Workshops

The GLEON Student Association is planning workshops for Sunday, 30 October 2022:

Morning

  • Three simple guidelines for science communication (Ben Kraemer)
    2.5 hours
    Our careers and our science depend on our ability to communicate effectively. Communicating effectively helps others to learn from our science, recognize its message, and integrate that message into our collective scientific understanding. However, many scientists are under-trained in how to communicate their science effectively. This workshop will present three simple guidelines that can help us get funding, write well-structured manuscripts, and design effective posters and oral presentations. The workshop will also include “hands-on” activities using examples of your own writing and examples from published literature.
  • Introduction to real-time lake forecasting: learn, teach, and generate forecasts with Macrosystems EDDIE modules and the NEON Forecasting Challenge (Mary Lofton, Freya Olsson, Cayelan Carey)
    2.5 hours
    The use of near-term, iterative forecasting - i.e., making forecasts of future ecosystem conditions with uncertainty that are constantly being updated as new data become available - is rapidly increasing within the lake research community. However, many scientists may not be familiar with forecasting methods, educational materials, or know how to develop their own forecasts. This workshop will tackle this gap! First, we will provide participants with all materials needed to learn and teach the basics of ecological forecasting with four stand-alone, modular activities that use National Ecological Observatory Network (NEON) lake data and are delivered through R Shiny apps. Our educational modules are part of the Macrosystems EDDIE (Environmental Data-Driven Inquiry & Education) program, and each module comprises three ~1 hr activities which may be completed all at once or individually. We will provide an overview of the modules and helpful tips for teaching them in your classroom. Second, we will introduce you to the NEON Forecasting Challenge for lakes, a national-scale effort of generating real-time forecasts for lakes across the U.S. We will provide you with all of the information and materials so that you can start submitting to the Challenge when it opens in Winter 2023. Come join our effort!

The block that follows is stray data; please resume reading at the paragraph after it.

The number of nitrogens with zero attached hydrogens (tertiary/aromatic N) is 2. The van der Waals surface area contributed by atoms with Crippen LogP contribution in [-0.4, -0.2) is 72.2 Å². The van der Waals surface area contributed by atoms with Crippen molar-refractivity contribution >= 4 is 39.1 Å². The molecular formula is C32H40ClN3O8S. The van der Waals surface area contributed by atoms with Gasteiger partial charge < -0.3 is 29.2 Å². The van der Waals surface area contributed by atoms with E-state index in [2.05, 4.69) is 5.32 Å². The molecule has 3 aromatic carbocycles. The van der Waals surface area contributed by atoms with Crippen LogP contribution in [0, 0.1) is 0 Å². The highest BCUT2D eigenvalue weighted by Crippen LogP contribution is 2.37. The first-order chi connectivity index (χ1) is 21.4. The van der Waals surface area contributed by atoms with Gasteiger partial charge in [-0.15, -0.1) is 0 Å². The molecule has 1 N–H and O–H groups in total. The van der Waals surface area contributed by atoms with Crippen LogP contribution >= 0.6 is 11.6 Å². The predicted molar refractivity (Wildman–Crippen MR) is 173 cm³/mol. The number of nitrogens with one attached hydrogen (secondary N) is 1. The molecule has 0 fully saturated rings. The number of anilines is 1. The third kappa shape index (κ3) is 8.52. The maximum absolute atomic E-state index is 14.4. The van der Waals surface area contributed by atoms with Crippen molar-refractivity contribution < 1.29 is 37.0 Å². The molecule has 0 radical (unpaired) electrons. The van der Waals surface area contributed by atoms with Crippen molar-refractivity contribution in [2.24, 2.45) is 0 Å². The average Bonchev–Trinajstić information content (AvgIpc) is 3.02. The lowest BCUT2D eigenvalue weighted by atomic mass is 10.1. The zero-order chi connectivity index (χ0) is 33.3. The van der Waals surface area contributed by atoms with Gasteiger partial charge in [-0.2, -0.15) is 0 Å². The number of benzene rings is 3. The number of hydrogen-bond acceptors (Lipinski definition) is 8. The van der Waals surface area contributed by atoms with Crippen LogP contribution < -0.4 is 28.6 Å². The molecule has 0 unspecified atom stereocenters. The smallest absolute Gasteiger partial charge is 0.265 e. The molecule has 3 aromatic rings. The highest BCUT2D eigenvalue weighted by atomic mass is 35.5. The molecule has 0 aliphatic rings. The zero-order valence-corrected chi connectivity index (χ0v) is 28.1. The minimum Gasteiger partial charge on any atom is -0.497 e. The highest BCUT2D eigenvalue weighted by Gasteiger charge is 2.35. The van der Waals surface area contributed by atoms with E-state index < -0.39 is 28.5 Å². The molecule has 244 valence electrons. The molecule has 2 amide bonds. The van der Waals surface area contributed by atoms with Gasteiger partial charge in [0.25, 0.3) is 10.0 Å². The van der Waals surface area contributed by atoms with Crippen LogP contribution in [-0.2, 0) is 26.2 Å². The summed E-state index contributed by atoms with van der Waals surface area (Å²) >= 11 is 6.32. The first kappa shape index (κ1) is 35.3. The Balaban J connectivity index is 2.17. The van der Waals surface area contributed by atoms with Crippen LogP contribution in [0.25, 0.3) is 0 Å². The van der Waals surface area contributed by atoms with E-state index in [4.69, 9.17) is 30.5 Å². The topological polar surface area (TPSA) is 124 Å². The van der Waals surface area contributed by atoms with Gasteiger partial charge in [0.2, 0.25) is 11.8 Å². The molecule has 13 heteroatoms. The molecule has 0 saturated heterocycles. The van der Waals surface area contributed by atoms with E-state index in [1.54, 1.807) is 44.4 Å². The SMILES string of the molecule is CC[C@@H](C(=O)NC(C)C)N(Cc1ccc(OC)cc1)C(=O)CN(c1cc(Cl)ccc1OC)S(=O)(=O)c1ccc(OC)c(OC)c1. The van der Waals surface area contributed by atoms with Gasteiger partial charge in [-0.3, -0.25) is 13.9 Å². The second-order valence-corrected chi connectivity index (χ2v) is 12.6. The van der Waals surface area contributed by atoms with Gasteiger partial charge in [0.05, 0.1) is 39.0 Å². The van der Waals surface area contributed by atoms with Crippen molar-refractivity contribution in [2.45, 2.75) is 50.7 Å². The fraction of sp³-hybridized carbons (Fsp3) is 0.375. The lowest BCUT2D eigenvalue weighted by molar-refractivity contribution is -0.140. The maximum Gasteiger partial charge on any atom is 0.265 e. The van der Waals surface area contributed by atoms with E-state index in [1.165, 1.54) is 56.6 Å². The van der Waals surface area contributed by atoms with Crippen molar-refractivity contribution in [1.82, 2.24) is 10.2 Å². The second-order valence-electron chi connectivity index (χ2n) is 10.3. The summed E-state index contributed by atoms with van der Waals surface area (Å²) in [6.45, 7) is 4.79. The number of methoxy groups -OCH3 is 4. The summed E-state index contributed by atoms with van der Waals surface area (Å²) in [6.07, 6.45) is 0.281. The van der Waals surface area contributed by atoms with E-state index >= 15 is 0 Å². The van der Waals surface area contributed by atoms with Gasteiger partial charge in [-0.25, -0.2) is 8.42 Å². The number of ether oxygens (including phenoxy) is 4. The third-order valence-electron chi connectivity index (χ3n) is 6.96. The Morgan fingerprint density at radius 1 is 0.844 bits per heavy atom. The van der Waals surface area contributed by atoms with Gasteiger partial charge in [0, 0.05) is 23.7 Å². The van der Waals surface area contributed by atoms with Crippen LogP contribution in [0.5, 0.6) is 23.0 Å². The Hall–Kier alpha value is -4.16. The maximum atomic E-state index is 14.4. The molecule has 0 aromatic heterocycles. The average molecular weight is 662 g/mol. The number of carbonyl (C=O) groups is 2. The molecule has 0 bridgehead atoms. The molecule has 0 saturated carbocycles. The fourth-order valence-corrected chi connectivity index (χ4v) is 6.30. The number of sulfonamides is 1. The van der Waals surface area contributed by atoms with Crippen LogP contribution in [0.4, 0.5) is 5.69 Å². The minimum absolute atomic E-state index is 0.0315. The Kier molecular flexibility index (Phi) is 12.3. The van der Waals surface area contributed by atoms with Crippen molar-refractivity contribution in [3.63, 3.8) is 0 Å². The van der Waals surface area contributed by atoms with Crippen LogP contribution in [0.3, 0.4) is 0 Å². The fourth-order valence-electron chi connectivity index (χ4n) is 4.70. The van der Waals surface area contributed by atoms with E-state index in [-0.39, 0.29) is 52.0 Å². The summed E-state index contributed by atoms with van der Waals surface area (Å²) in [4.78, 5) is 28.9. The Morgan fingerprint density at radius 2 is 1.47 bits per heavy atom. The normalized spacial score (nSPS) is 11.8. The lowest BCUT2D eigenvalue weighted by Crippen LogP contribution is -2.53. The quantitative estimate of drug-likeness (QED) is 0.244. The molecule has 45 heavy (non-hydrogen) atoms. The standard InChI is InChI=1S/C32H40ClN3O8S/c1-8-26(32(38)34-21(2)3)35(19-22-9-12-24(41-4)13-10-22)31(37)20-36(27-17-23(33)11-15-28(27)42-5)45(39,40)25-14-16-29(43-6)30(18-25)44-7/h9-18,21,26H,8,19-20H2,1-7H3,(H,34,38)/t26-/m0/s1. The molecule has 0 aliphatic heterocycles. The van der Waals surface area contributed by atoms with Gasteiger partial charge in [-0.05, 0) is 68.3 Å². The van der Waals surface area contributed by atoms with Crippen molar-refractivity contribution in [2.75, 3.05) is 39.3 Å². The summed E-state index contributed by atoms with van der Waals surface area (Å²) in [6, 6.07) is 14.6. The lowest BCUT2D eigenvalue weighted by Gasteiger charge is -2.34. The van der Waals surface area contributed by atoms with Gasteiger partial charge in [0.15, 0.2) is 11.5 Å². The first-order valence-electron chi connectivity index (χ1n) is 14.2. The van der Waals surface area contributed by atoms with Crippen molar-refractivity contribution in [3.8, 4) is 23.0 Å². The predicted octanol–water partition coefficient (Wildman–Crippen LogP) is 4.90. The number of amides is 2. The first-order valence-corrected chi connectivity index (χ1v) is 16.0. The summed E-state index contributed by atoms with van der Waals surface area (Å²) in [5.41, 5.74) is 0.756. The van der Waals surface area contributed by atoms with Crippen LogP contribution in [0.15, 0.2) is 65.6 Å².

Afternoon
  • How to build a model in R (Robert Ladwig, Hilary Dugan and Paul Hanson)

    2.5 hours
    Want to be a modeler but don't know where to start? Do you find the word "model" scary? Wish you knew more about how to get started building models in R? If yes to any of the above, this workshop is for you. If you already have some R basics under your belt, we aim to add modeling to your R skillset. Learn what models are and how models are built, calibrated, and used for simplifing data and prediction.

  • Working with data from the US National Ecological Observatory Network (Kevin Rose)
    Afternoon, ~3 hours
    This workshop will serve as an introduction to the US National Ecological Observatory Network (NEON) and the data it generates and serves to the scientific community. The session will provide a background on the US NEON program, the types of data that are collected in terrestrial, stream, and lake sites, and tools available to access the data. Workshop participants will get a chance to work with GLEON and NEON scientists to dive into the data, make discoveries to understand complex limnological phenomena, and report back to others on what they found. Within this workshop, participants will have the opportunity to further sub-divide into groups according to research interests. During registrration, we will ask you to prioritize a selection, so we can make sure we have the appropriate NEON scientific support during the workshop:
    1. Aquatic water quality sensor data (for example, dissolved oxygen, chlorophyll, turbidity, nitrate, and temperature data)
    2. Aquatic biogeochemical observational data (for example, bathymetry, Secchi depth, water chemistry grab samples, and dissolved gas concentrations)
    3. Aquatic biological data (for example, macroinvertebrate and algal taxonomy, DNA metabarcoding) 
Updated: 8 August 2022

 

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